Seeing some of it in action at last year's Comic Con didn't have me convinced.
I recently finished the single player campaign. I don't really remember a lot of it. I know I had fun, but I don't remember. Maybe it's the game's way too samey familiarity to the first (second) game (Assassin's Creed II... I wonder: Would I somehow find myself at the wrong end of a hidden blade if I used a '2' instead of the 'II' the game dramatically insists on displaying...) in the series, or the comparitively uninspired location when juxtaposed to ACII's, like, five (relatively) different looking areas?
Something didn't grab me about the game. I wasn't as invested in Ezio's homicidal exploits this time around. It all felt too easy, somehow. However I do remember every single slaying rendered in white knuckle pulse racing detail I executed (heh) in my first multiplayer session. It really does make you feel like you're getting away with murder - if murder implied you dressed up like a clown and leaping out at your victim from a mound of strategically placed hay, yelling "Blaba-Ha!" while simultaneously trying to evade a poison-filled-syringe-wielding Marylin Manson video reject "doctor" hot on your heels...
But I'm sure for someone somewhere in history, that's exactly what it meant.
The universe's warped brand of justice is served.
Red Dead Redemption has my attention once more in the form of the Undead Nightmare pack. I finally decided to give it a whirl and I must say, it's good to dust off the ol' dusty sunbleached hat... thing, and slip into the spurs of John Marston again. Not so good, though, is remembering (which lent to mine brain that grudging "oh yeaaahh....") how Mr. Marston controls. Or doesn't, as the case may be.
I tell ya, there's nothing that shatters the immersion factor into a million little pieces like trying to casually strole through an open door on a second story balcony only to get snagged on the corner of the entrance, overcompensate with the movement stick, spin wildly out of control and take a dive over the railing to the street below. Real smooth, action star. Real smooth. It's enough to get under my nails, sometimes.
Maybe I just have to reacquaint myself with the way the guy handles, having been away from him for so many months; like embracing a long lost friend - relearning their idiosyncrasies, what makes them tick. What makes for a good conversation. What will make him swing the God damn torch in the right direction instead of flailing wildly at open space while a walking husk from hell feasts on your epidermal delights.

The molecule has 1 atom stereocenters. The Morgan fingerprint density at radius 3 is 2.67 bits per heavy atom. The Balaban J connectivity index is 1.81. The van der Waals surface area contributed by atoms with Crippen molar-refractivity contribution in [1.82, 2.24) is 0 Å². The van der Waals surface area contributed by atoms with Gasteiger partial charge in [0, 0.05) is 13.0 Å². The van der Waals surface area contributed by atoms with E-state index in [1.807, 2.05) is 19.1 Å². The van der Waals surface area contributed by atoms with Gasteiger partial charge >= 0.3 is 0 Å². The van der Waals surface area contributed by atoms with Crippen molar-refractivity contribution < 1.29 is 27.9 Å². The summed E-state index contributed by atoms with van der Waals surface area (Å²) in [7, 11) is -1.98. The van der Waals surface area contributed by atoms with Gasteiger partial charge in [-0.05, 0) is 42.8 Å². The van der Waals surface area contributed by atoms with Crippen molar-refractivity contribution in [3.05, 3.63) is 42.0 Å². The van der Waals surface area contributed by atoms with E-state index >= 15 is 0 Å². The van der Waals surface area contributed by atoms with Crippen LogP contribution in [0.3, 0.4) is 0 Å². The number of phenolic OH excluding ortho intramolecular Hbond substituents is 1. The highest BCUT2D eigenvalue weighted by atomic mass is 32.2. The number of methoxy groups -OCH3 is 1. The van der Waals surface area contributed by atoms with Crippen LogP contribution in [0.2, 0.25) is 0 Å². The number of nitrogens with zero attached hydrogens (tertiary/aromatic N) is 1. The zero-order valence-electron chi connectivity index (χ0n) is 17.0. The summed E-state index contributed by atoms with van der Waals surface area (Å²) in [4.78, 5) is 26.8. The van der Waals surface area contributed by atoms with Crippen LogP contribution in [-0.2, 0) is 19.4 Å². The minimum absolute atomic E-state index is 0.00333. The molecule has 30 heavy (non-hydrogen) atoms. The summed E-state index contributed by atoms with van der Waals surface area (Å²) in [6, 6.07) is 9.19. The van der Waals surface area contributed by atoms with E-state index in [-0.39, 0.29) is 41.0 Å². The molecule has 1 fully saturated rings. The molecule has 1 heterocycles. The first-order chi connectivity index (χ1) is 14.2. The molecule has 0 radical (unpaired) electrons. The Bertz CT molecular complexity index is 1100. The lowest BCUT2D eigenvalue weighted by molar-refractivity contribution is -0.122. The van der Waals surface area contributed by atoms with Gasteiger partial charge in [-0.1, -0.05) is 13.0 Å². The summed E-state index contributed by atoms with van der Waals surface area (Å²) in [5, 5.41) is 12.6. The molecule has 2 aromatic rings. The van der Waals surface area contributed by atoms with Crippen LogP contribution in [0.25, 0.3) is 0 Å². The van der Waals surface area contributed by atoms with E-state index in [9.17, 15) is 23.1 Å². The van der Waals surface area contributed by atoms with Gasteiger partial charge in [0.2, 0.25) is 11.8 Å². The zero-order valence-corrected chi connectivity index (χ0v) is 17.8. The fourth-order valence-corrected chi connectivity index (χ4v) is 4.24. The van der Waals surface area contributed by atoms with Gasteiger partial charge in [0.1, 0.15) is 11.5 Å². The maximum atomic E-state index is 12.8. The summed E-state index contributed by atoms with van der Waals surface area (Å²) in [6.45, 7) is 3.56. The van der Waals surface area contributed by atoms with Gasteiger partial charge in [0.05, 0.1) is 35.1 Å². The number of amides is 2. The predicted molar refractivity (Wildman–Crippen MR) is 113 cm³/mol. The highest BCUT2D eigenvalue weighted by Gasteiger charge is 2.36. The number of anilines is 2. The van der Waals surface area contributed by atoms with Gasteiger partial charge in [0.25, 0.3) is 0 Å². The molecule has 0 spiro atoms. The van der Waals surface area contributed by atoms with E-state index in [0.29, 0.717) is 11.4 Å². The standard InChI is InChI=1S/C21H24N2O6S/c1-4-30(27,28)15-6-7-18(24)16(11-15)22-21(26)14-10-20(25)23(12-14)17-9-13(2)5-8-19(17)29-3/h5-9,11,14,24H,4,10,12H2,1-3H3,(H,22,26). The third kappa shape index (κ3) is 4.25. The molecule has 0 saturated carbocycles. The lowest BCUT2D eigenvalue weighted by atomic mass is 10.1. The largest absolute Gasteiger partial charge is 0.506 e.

But I like it. In spite of the above logorrhea, I do like it. The mood the developers have managed to create along with the reunion of all those classic characters makes me all warm and fuzzy inside.
Now, I just have to remember how to play the damn thing - a new way.
Apparently, Nintendo is the only video game big whig out there that is anti-achievement, according to this I was reading recently on Kotaku. Posted therein was also this; an essay examining the ins and outs, ups and downs of the (apparently) much heated achievement debate: Good, or Evil? In the context of game development, that is... I think.
I honestly don't know my stance on the matter, personally, as ever since I purchased an Xbox 360, got a Steam account and mucked around on various other forms of gaming specific platforms and indie titles I never necessarily felt harvesting points of any kind was weighing me down; cramping my style.Yes, there are some achievements that I have yet to ravenously stalk into the gaming twilight that will, honestly, never see the light of day (i.e. Win 50 gazillion perfect online ranked matches in a row without dying or using any ammo!!), and there is an empty trophy shelf, a small pang of regret that is parked in the same imperfect place in my soul that harbours that hankering for a 200.6% (ridiculous) Castlevania: Symphony of the Night file...
But that has never stopped me from enjoying a good game - featured achievements or no.
I suppose my feelings on the subject are case to case. If the comic has anything to do with it, or was supposed to, I have no idea, either. Nothing like a gift wrapped in ambiguity to stimulate the imagination.